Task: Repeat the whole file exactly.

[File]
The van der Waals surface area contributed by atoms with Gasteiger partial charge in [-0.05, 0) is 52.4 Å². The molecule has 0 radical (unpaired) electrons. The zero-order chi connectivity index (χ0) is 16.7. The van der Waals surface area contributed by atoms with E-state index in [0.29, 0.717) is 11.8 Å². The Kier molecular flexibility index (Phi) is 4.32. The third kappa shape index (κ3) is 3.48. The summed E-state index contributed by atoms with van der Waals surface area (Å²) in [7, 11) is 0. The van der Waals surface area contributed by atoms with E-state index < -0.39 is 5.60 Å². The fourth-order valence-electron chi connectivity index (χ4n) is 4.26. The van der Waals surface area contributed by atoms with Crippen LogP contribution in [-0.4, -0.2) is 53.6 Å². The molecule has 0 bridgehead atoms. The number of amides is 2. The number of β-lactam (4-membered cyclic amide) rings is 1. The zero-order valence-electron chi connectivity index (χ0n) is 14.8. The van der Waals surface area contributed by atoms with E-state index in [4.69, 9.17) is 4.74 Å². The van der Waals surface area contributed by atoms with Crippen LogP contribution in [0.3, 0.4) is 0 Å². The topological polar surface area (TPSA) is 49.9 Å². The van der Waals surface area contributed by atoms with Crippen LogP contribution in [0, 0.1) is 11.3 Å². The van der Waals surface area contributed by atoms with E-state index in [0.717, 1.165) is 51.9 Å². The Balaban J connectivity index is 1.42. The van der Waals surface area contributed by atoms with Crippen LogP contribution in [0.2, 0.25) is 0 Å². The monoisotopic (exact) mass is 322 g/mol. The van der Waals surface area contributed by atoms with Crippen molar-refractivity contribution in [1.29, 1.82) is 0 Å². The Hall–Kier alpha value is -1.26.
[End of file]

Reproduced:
The van der Waals surface area contributed by atoms with Gasteiger partial charge in [-0.05, 0) is 52.4 Å². The molecule has 0 radical (unpaired) electrons. The zero-order chi connectivity index (χ0) is 16.7. The van der Waals surface area contributed by atoms with E-state index in [0.29, 0.717) is 11.8 Å². The Kier molecular flexibility index (Phi) is 4.32. The third kappa shape index (κ3) is 3.48. The summed E-state index contributed by atoms with van der Waals surface area (Å²) in [7, 11) is 0. The van der Waals surface area contributed by atoms with E-state index < -0.39 is 5.60 Å². The fourth-order valence-electron chi connectivity index (χ4n) is 4.26. The van der Waals surface area contributed by atoms with Crippen LogP contribution in [-0.4, -0.2) is 53.6 Å². The molecule has 0 bridgehead atoms. The number of amides is 2. The number of β-lactam (4-membered cyclic amide) rings is 1. The zero-order valence-electron chi connectivity index (χ0n) is 14.8. The van der Waals surface area contributed by atoms with E-state index in [4.69, 9.17) is 4.74 Å². The van der Waals surface area contributed by atoms with Crippen LogP contribution in [0.3, 0.4) is 0 Å². The topological polar surface area (TPSA) is 49.9 Å². The van der Waals surface area contributed by atoms with Crippen LogP contribution in [0, 0.1) is 11.3 Å². The van der Waals surface area contributed by atoms with E-state index in [0.717, 1.165) is 51.9 Å². The Balaban J connectivity index is 1.42. The van der Waals surface area contributed by atoms with Crippen LogP contribution in [0.2, 0.25) is 0 Å². The monoisotopic (exact) mass is 322 g/mol. The van der Waals surface area contributed by atoms with Crippen molar-refractivity contribution in [1.29, 1.82) is 0 Å². The Hall–Kier alpha value is -1.26.